Talks between Greece and its European creditors are going nowhere. Backwards, in fact.
And New York Times columnist and Nobel Laureate Paul Krugman thinks we could be watching the “European project” dissolve before our eyes.
In a blog post on Sunday afternoon, Krugman writes that, “The European project — a project I have always praised and supported — has just been dealt a terrible, perhaps fatal blow.”
As Krugman sees it, the European project was something designed to ensure success and stability among its members.
But the latest set of conditions Greece is being asked to meet in order just to restart negotiations on a new bailout, “goes beyond harsh into pure vindictiveness,” Krugman writes. “It is, presumably, meant to be an offer Greece can’t accept; but even so, it’s a grotesque betrayal of everything the European project was supposed to stand for.”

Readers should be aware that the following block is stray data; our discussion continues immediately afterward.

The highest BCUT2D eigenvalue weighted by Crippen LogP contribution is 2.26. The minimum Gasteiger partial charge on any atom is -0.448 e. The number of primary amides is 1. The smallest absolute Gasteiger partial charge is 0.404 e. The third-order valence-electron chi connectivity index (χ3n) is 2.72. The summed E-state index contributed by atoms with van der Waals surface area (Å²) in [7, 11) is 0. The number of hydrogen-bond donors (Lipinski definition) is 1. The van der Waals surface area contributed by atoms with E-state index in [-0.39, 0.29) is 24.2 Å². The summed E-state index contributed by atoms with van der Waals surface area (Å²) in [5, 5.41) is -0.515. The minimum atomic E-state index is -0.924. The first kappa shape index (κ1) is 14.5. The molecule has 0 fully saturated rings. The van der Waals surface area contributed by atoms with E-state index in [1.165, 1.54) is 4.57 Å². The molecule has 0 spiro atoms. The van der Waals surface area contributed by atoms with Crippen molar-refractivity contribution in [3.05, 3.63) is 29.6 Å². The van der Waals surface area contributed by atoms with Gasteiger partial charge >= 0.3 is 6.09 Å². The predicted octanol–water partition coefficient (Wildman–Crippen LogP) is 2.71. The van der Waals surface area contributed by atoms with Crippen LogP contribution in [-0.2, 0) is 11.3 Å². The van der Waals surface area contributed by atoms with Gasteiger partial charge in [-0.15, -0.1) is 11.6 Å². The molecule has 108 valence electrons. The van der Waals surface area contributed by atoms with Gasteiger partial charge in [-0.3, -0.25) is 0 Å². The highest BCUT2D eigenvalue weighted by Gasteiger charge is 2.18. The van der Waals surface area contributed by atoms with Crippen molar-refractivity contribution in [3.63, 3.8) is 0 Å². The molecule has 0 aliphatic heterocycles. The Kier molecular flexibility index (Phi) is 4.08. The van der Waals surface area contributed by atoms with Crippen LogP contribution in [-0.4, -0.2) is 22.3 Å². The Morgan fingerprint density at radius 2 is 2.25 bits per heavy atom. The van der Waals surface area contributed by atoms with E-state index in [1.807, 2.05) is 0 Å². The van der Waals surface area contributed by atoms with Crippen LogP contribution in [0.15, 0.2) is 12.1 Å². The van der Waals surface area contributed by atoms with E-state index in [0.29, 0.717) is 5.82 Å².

Can anything pull Europe back from the brink? Word is that [European Central Bank president] Mario Draghi is trying to reintroduce some sanity, that [French president Francois] Hollande is finally showing a bit of the pushback against German morality-play economics that he so signally failed to supply in the past. But much of the damage has already been done. Who will ever trust Germany’s good intentions after this?
Earlier on Sunday we noted that a Greek government official saw the offer made by its European creditors as “very bad.” Which was at once an expected comment but at the same discouraging: as the time for a deal draws nearer it seems Greece and its creditors are moving even further away from anything resembling deal.
And so politically, Greek prime minister Alexis Tsipras is in line to get less than nothing: he is taking a step back. All of the work of the last 6 months appear to be coming undone, or worse.
But for Krugman, the responsibility falls on the shoulders not of the Greek government, but the rest of Europe. And mostly, Germany.